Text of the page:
Recent History – 2001
April 19, 2001
By Mark Nielsen, Daily News Staff
With the B.C. Premier calling a May 16 provincial election yesterday, voters in Peace River South will have at least four candidates to choose from when they head to the polls.
Dawson Creek Mayor Blair Lekstrom is running for the B.C. Liberals, former radio show host Grant Mitton for Social Credit, Chetwynd small business owner Elmer Kabush for the New Democrats, and Tumber Ridge oilpatch worker Garrett Golhoff for Unity B.C.
“I’m excited. It’s been a long time coming and I’m looking forward to it,” Lekstrom said.
With signs already up, an office already open, and radio spots being aired, Lekstrom is off to an early start in the 28-day campaign.
“I’ve run three municipal campaigns, thinking how much bigger could a provincial campaign be,” he said. “Well, it’s quite an eye-opener. It’s significantly larger.”
Running for MLA will mean that Lekstrom is stepping back from his role as mayor. His duties will be taken over by Councillors Bud Powell and Bob Gibbs for the duration of the campaign.
And if he wins, it means there will be a by-election in Dawson Creek to decide who the next mayor will be. Lekstrom reconfirmed a promise that he would cover the cost of the election that would otherwise be paid for by the city’s taxpayers.
“I think that if I’m the person that causes the election, then yes, I would look after that,” he said.
Lekstrom hopes that the tone will be less acrimonious than it has been at the provincial level.
“I think it’s hopefully going to be issued based and straight-forward,” he said. “I know Grant quite well. I consider him a friend. And I believe that he will probably look at it in the same view that I am.
“I am going to run on the issues that we have to offer, the ability that I think I can bring to the table to represent the people of Peace River South.”
Likewise, Mitton said he’s expecting an issues-oriented campaign. “We’re confident that we’re going to be able to put on a very credible campaign,” he said. “We plan to stick to the issues as we’ve identified them and as they’ve been identified by those people we’ve been talking to.”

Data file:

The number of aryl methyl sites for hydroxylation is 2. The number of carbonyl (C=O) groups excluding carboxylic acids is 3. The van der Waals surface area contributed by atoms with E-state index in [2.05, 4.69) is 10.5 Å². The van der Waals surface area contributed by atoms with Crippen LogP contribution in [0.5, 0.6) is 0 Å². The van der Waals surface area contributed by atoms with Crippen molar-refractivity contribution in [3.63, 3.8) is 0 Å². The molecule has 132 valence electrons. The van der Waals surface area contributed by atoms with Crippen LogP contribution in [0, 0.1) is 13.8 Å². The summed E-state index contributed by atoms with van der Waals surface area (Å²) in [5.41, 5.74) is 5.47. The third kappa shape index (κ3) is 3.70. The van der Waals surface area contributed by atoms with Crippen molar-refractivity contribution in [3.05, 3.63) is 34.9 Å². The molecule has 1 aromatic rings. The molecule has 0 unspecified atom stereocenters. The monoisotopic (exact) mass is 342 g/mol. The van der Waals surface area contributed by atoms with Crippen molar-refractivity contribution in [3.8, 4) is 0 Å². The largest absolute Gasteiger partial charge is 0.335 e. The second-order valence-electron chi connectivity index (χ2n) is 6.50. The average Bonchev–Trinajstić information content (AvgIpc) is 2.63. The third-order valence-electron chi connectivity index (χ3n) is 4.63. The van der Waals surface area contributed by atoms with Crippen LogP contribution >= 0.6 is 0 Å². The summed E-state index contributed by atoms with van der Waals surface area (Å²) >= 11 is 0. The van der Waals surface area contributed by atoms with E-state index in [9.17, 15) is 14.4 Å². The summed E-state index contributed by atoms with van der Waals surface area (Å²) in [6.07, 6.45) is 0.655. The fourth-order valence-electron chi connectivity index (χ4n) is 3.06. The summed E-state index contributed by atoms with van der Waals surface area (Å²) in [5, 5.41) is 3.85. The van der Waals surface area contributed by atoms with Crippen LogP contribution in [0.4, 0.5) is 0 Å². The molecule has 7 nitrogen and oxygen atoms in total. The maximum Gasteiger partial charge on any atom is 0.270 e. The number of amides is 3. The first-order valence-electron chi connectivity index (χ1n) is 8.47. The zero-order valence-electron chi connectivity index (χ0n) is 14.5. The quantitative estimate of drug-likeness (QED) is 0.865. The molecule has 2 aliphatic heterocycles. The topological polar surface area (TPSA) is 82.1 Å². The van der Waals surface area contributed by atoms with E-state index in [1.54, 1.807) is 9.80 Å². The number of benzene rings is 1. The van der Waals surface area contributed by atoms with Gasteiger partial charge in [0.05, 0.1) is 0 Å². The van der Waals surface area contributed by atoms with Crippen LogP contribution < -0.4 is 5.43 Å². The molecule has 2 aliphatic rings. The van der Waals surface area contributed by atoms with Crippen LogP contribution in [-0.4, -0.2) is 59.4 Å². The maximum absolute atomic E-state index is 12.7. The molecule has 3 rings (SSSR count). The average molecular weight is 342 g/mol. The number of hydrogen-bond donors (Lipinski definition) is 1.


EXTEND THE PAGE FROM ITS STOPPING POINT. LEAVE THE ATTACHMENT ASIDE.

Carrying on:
Prime among them, Mitton said, are the situation for farmers in the province and the general downturn in the B.C. economy.
Unity B.C.’s Garrett Golhoff, who has a constituency office in Tumbler Ridge, says he’s ready. “I feel like I’m going to win,” he said. “We’ve got a very strong platform. We’ve got answers to just about everything that’s going on.”
Golhoff, 33, works as a surveyor in the oil patch, and moved to Tumbler Ridge about a year ago after living in Fort St. John for about two-and-a-half years.
Unity B.C. emerged from a falling out over the degree to which Reform B.C. should pursue a social agenda. Then-Reform B.C. leader Bill Vander Zalm left the party to form a coalition of neo-conservative groups with Chris Delanay at the helm.
Golhoff, who regards himself as middle-right on the political spectrum, believes that Unity B.C. best reflects what people want and need in the province.
“I read their platform and everything I believe in they believe in, I couldn’t believe it,” he said. “Instead of joining Alberta, we could do just a couple of things they done and bring B.C. back to the people.”
NDP candidate Elmer Kabush said he’s concerned that the B.C. Liberals are not going to be forced to say what they’re going to do during the campaign.
“The Liberals say tax cuts, and if the Liberals say tax cuts where’s the money going to come from to run education, where’s the money going to come from to run to run our social programs, where’s the money going to come from to run our medicare?” he said.
He added that a landslide victory will mean little or no opposition in the legislature. “And a Liberal government with a $23 billion budget and no opposition is not good news,” he said.